The economic program of the philosophes was introduced in articles written for the Encyclopedic by the versatile Francois Quesnay (1694-1774), biologist, surgeon, and personal physician to the French court. Quesnay headed a group of publicists who adopted the name Physiocratsbelievers in the rule of nature. The Physiocrats expected that they would, as Quesnay claimed, discover natural economic laws “susceptible of a demonstration as severe and incontestable as those of geometry and algebra.”
This new Physiocratic concept of natural wealth clashed with the mercantilist doctrine of equating money (or bullion) and wealth. “The riches which men need for their livelihood do not consist of money,” Quesnay argued; “they are rather the goods necessary both for life and for the annual production of these goods.”
In his judgment, the emphasis placed by mercantilist states on the accumulation of wealth was therefore excessive. They made goods more expensive by levying tariffs and other indirect taxes, whereas they should have collected only a single, direct tax on the net income from land. “Laissez faire, laissez passer,” the Physiocrats urged—”Live and let live; let nature take its course.”
The classic formulation of laissez-faire economics was made by the Scotsman Adam Smith (1727-1790) in his Inquiry into the Nature and Cause of the Wealth of Nations, published in 1776. Smith leveled a vigorous attack on mercantilism, maintaining that it was wrong to restrict imports by tariffs intended to protect home industries.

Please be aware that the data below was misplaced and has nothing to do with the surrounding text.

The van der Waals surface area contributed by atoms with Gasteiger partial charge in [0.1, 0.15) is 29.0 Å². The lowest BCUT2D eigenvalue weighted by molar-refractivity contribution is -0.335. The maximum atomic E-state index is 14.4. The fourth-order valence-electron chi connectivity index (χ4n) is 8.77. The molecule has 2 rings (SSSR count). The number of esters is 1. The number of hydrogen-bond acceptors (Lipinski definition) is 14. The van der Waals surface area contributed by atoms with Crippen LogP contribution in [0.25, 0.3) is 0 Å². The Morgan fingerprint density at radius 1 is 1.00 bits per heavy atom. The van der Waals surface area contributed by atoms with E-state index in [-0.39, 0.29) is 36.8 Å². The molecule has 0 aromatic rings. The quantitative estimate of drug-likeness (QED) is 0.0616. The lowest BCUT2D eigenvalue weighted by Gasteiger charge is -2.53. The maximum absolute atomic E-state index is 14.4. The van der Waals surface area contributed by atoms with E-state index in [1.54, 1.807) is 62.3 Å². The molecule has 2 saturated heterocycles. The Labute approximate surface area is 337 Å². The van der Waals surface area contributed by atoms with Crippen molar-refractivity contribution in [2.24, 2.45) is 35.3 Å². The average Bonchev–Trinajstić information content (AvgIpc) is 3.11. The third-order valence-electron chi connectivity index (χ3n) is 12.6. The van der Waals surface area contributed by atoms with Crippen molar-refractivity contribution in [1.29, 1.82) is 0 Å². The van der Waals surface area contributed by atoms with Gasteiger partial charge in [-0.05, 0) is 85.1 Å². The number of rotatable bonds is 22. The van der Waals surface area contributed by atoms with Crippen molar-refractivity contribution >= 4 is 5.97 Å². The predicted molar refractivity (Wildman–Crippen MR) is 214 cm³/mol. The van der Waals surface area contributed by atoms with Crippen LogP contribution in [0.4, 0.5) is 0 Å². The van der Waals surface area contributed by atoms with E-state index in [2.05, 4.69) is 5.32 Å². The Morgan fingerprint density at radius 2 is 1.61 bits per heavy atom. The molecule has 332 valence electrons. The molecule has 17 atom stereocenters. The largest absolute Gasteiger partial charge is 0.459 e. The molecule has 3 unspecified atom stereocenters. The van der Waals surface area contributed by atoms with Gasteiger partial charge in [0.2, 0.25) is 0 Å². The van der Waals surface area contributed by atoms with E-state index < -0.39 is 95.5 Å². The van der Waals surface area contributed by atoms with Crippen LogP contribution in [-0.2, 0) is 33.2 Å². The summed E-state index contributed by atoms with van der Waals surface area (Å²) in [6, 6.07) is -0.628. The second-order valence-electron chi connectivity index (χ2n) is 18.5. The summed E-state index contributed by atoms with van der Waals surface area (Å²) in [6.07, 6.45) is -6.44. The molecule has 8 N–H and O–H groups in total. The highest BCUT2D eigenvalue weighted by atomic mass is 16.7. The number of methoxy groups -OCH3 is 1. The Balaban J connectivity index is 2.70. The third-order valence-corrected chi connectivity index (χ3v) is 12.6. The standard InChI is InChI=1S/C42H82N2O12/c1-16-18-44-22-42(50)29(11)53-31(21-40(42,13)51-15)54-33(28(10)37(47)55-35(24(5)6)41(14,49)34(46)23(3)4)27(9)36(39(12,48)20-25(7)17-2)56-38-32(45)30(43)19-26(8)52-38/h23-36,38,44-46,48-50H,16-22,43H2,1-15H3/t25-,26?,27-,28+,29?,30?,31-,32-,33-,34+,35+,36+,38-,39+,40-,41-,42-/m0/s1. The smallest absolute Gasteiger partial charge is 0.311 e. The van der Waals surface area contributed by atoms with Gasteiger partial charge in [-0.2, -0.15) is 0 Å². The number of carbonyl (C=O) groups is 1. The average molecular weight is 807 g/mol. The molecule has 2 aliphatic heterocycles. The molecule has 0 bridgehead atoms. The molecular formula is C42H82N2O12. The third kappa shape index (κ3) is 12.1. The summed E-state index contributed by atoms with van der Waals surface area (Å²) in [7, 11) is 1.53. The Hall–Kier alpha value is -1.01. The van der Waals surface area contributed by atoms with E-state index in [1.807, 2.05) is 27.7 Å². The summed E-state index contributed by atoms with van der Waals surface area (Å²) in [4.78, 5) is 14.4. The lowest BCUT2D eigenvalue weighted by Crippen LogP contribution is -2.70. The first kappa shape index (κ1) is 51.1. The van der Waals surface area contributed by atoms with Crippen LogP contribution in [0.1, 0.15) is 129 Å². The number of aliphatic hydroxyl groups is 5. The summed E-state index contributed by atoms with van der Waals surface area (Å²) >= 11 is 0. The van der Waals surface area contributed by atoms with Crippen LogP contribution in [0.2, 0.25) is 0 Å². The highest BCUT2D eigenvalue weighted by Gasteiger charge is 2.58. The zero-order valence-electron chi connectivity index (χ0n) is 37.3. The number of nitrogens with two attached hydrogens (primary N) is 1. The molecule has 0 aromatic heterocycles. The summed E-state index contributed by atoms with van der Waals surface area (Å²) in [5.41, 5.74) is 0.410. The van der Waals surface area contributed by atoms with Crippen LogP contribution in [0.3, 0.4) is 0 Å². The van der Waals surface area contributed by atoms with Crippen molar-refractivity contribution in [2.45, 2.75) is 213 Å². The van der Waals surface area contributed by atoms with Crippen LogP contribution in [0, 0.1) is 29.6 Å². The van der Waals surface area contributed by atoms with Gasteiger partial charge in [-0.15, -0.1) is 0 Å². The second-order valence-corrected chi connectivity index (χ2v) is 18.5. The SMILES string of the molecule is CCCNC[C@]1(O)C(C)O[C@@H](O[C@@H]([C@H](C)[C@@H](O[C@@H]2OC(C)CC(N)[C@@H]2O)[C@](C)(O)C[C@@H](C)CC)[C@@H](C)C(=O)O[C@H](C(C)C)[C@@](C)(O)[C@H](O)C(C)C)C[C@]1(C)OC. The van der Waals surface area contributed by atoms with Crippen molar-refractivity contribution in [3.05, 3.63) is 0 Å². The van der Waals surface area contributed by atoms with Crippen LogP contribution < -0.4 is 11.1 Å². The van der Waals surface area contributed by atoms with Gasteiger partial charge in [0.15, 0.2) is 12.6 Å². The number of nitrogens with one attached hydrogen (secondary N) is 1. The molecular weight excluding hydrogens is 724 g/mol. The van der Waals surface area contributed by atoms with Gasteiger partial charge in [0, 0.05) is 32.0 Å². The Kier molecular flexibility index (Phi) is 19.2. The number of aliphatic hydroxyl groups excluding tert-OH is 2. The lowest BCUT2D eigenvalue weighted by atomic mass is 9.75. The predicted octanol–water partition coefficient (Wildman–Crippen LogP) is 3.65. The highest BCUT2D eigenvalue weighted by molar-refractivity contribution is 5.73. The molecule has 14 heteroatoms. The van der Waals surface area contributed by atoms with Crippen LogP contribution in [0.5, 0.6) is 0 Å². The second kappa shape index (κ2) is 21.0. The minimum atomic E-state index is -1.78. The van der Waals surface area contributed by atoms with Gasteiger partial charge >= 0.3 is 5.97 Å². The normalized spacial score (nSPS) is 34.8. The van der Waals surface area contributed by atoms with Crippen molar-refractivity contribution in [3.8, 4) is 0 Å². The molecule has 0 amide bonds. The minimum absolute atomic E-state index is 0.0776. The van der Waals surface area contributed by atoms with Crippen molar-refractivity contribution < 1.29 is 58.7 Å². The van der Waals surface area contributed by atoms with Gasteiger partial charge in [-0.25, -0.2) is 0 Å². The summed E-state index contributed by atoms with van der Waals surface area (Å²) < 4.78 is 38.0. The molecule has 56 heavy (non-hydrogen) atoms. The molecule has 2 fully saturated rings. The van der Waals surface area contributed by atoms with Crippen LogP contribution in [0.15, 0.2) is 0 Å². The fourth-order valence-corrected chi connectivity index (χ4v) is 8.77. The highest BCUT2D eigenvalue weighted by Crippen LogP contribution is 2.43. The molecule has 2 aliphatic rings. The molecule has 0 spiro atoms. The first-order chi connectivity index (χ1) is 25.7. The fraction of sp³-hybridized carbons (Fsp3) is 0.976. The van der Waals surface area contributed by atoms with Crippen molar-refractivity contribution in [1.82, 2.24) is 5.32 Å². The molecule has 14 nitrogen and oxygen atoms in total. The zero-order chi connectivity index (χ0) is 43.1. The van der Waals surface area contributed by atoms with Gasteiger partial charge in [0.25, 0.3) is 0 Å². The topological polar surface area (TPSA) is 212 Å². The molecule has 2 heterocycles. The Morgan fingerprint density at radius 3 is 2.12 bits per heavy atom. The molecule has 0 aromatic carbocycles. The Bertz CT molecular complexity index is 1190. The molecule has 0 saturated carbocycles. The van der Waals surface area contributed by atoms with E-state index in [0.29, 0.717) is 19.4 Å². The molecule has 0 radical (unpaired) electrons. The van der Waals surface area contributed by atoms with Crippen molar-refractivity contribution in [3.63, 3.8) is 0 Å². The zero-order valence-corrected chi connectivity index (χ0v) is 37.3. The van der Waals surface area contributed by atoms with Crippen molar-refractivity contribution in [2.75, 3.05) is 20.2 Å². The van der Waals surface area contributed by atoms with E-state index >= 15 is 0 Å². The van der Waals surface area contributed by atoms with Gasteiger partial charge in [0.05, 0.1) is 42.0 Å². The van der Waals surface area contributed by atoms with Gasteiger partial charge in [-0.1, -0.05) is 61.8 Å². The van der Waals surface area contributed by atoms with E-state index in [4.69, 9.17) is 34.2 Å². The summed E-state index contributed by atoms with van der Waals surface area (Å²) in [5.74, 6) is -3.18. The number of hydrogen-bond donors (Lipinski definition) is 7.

Like the Physiocrats, Smith attributed the wealth of nations to the production of goods; but for him production depended less on the soil (the Physiocratic view) than on the labor of farmers, artisans, and mill hands. He minimized the role of the state, claiming that people who were freely competing for their own wealth would be led to enrich their whole society, as if they were guided by “an invisible hand”—that is, by nature.
The mercantilists had raised the state over the individual and had declared a ceaseless trade warfare among nations. Adam Smith and the Physiocrats, reversing the emphasis, proclaimed both economic liberty for the individual and free trade among nations to be natural laws. The laissez-faire program of the Enlightenment marked a revolutionary change in economic thought. It did not, however, revolutionize the economic policies of the great powers, who remained stubbornly mercantilist.